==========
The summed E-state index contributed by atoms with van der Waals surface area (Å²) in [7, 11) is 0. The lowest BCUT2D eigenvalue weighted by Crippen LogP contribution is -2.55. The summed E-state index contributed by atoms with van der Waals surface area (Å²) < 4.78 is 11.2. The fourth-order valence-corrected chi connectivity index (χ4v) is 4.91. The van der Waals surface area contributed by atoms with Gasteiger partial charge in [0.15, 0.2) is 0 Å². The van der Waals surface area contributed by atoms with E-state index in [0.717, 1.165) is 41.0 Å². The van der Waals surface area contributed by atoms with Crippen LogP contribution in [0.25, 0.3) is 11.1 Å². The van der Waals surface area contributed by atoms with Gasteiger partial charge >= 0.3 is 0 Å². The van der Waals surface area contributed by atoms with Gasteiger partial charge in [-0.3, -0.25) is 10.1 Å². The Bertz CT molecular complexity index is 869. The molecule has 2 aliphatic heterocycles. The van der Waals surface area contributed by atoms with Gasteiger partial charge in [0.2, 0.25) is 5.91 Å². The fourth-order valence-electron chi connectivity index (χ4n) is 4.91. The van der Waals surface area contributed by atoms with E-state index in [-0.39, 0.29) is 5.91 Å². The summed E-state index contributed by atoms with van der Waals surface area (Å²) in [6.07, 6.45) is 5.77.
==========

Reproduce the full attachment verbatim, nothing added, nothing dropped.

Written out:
The summed E-state index contributed by atoms with van der Waals surface area (Å²) in [7, 11) is 0. The lowest BCUT2D eigenvalue weighted by Crippen LogP contribution is -2.55. The summed E-state index contributed by atoms with van der Waals surface area (Å²) < 4.78 is 11.2. The fourth-order valence-corrected chi connectivity index (χ4v) is 4.91. The van der Waals surface area contributed by atoms with Gasteiger partial charge in [0.15, 0.2) is 0 Å². The van der Waals surface area contributed by atoms with E-state index in [0.717, 1.165) is 41.0 Å². The van der Waals surface area contributed by atoms with Crippen LogP contribution in [0.25, 0.3) is 11.1 Å². The van der Waals surface area contributed by atoms with Gasteiger partial charge >= 0.3 is 0 Å². The van der Waals surface area contributed by atoms with Gasteiger partial charge in [-0.3, -0.25) is 10.1 Å². The Bertz CT molecular complexity index is 869. The molecule has 2 aliphatic heterocycles. The van der Waals surface area contributed by atoms with Gasteiger partial charge in [0.2, 0.25) is 5.91 Å². The fourth-order valence-electron chi connectivity index (χ4n) is 4.91. The van der Waals surface area contributed by atoms with E-state index in [-0.39, 0.29) is 5.91 Å². The summed E-state index contributed by atoms with van der Waals surface area (Å²) in [6.07, 6.45) is 5.77.